Also, federal agencies are continuing to procure their requirements through small business set-asides more often than through other small business categories, such as 8(a) and Service Disabled Veteran-Owned Small Businesses (SDVOSBs).


  • Small business prime contracting spending has been on the decline.
  • Small businesses are being disproportionately affected by spending cuts.
  • The majority of this year’s top Small business opportunities will be procured by defense agencies.


By utilizing small business set-asides, agencies can not only get credit toward their small business goals, but it also gives them leeway to award contracts to any category of small business for maximum control over meeting goals.


The net-effect to Smalls is fewer but larger opportunities, with more varying capability needs. To aggressively adjust to this shift, Smalls must form solution focused joint ventures – maintaining membership in a multiple simultaneously.

Aljucar & Co. |

Right now, there are many very nervous small business government contractors, that provide a primarily services footprint, who don’t know which particular programs are going to be cut within the federal agencies they currently contract, due to budget cuts and the potential sequestration, and thus can’t do much in terms of proactive decision making.

At the same time, due to the highly variable cost structures and declining task-order availability, many firms are considering the prospects of what used to be a viable means of restructuring, Chapter 11 bankruptcy. However, this may not be the viable option that it once was. The rules have changed significantly over the years. Today, if your firm goes into Chapter 11, the odds of you keeping the business are much lower.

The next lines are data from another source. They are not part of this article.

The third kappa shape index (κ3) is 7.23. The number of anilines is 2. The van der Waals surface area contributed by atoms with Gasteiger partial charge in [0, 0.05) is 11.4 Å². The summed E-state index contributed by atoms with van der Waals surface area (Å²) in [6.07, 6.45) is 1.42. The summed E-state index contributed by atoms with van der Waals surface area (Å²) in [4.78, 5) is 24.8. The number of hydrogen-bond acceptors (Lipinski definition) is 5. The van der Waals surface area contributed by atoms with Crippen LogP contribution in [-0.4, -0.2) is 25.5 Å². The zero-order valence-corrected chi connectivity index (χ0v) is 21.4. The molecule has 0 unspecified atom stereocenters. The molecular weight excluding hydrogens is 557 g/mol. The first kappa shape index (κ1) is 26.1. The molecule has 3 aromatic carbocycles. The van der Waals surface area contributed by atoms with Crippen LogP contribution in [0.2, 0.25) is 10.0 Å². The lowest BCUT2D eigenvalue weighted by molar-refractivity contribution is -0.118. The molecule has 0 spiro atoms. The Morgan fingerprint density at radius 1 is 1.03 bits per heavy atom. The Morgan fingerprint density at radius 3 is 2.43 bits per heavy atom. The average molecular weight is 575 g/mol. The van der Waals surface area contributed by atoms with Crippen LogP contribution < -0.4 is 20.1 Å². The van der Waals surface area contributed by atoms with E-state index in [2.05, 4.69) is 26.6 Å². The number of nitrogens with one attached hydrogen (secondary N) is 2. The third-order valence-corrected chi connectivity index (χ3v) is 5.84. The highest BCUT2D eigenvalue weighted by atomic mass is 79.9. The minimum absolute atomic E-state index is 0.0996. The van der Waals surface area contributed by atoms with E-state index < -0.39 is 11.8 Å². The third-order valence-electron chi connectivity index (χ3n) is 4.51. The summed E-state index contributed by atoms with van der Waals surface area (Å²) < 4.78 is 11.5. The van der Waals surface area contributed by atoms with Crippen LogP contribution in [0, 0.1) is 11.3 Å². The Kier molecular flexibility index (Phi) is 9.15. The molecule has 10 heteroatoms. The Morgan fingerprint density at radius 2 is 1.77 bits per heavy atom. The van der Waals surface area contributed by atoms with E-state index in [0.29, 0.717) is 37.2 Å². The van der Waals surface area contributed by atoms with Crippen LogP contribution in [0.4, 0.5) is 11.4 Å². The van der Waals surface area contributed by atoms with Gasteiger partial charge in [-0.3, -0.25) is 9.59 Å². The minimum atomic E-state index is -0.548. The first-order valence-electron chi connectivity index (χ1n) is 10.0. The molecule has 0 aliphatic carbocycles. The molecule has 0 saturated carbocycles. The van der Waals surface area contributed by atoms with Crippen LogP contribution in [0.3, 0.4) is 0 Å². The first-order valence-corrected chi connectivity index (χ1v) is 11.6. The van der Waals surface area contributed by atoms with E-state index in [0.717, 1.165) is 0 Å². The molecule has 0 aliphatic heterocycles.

The Supreme Court’s 1999 LaSalle decision has given unsecured creditors a huge advantage, and the result is the cost of bankruptcy has gotten so high that the ability to continue your firm under current ownership has reached almost zero. The key issue is the expansion of the ‘363 sale’. As many of you may be aware, the 363 sale was originally designed to allow companies to sell off spoilable product, like fruit. If you were in the grocery business and you filed bankruptcy, it allowed you to sell off assets. The Lionel case expanded that so you could sell major assets, virtually including the whole company. Thus, giving unsecured creditors a very logical reason to avoid a plan of reorganization.

These, and many other changes, say to the world that the chance of your small business surviving bankruptcy is much lower. And if it’s much lower, the banks aren’t going to give debtor-in-possession financing, and rightfully so. The D.I.P. financer gets a priority lien; last in, first out, but the contingency is that your business survives to have the money to pay that super-priority lien. In addition, in Chapter 11, you are required to pay for the attorneys, accountants and consultants of the creditors’ committee; including any investment bankers that may be involved. Essentially, you are paying your creditors to oppose you. In short, Chapter 11 is tilted to the unsecured creditor side of the equation.

Given these facts, Chapter 11 should be an absolute last-resort strategy. A better approach may be to merge your firm with another small business to create one survivable company.